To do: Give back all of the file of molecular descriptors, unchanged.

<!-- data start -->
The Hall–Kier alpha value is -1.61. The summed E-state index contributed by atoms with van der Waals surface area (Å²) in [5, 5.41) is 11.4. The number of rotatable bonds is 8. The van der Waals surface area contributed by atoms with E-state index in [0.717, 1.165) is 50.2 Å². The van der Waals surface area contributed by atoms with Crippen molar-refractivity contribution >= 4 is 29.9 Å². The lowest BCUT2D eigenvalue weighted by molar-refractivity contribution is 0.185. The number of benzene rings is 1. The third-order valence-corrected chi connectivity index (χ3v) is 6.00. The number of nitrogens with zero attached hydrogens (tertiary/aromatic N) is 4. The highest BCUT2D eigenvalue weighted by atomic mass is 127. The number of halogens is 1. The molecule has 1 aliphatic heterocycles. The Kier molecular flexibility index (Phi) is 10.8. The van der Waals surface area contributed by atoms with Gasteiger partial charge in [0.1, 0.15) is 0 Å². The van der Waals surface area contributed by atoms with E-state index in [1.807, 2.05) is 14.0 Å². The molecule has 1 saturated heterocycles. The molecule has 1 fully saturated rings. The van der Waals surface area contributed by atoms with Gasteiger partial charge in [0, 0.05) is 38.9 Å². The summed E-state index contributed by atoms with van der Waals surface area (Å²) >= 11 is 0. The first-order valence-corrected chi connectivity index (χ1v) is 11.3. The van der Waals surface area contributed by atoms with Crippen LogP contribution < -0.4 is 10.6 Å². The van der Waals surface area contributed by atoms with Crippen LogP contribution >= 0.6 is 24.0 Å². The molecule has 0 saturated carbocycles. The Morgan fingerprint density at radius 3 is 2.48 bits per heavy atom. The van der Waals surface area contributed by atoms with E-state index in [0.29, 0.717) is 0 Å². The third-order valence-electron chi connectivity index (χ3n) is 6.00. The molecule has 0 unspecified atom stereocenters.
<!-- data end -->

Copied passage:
The Hall–Kier alpha value is -1.61. The summed E-state index contributed by atoms with van der Waals surface area (Å²) in [5, 5.41) is 11.4. The number of rotatable bonds is 8. The van der Waals surface area contributed by atoms with E-state index in [0.717, 1.165) is 50.2 Å². The van der Waals surface area contributed by atoms with Crippen molar-refractivity contribution >= 4 is 29.9 Å². The lowest BCUT2D eigenvalue weighted by molar-refractivity contribution is 0.185. The number of benzene rings is 1. The third-order valence-corrected chi connectivity index (χ3v) is 6.00. The number of nitrogens with zero attached hydrogens (tertiary/aromatic N) is 4. The highest BCUT2D eigenvalue weighted by atomic mass is 127. The number of halogens is 1. The molecule has 1 aliphatic heterocycles. The Kier molecular flexibility index (Phi) is 10.8. The van der Waals surface area contributed by atoms with Gasteiger partial charge in [0.1, 0.15) is 0 Å². The van der Waals surface area contributed by atoms with E-state index in [1.807, 2.05) is 14.0 Å². The molecule has 1 saturated heterocycles. The molecule has 1 fully saturated rings. The van der Waals surface area contributed by atoms with Gasteiger partial charge in [0, 0.05) is 38.9 Å². The summed E-state index contributed by atoms with van der Waals surface area (Å²) >= 11 is 0. The first-order valence-corrected chi connectivity index (χ1v) is 11.3. The van der Waals surface area contributed by atoms with Crippen LogP contribution < -0.4 is 10.6 Å². The van der Waals surface area contributed by atoms with Crippen LogP contribution >= 0.6 is 24.0 Å². The molecule has 0 saturated carbocycles. The Morgan fingerprint density at radius 3 is 2.48 bits per heavy atom. The van der Waals surface area contributed by atoms with E-state index in [0.29, 0.717) is 0 Å². The third-order valence-electron chi connectivity index (χ3n) is 6.00. The molecule has 0 unspecified atom stereocenters.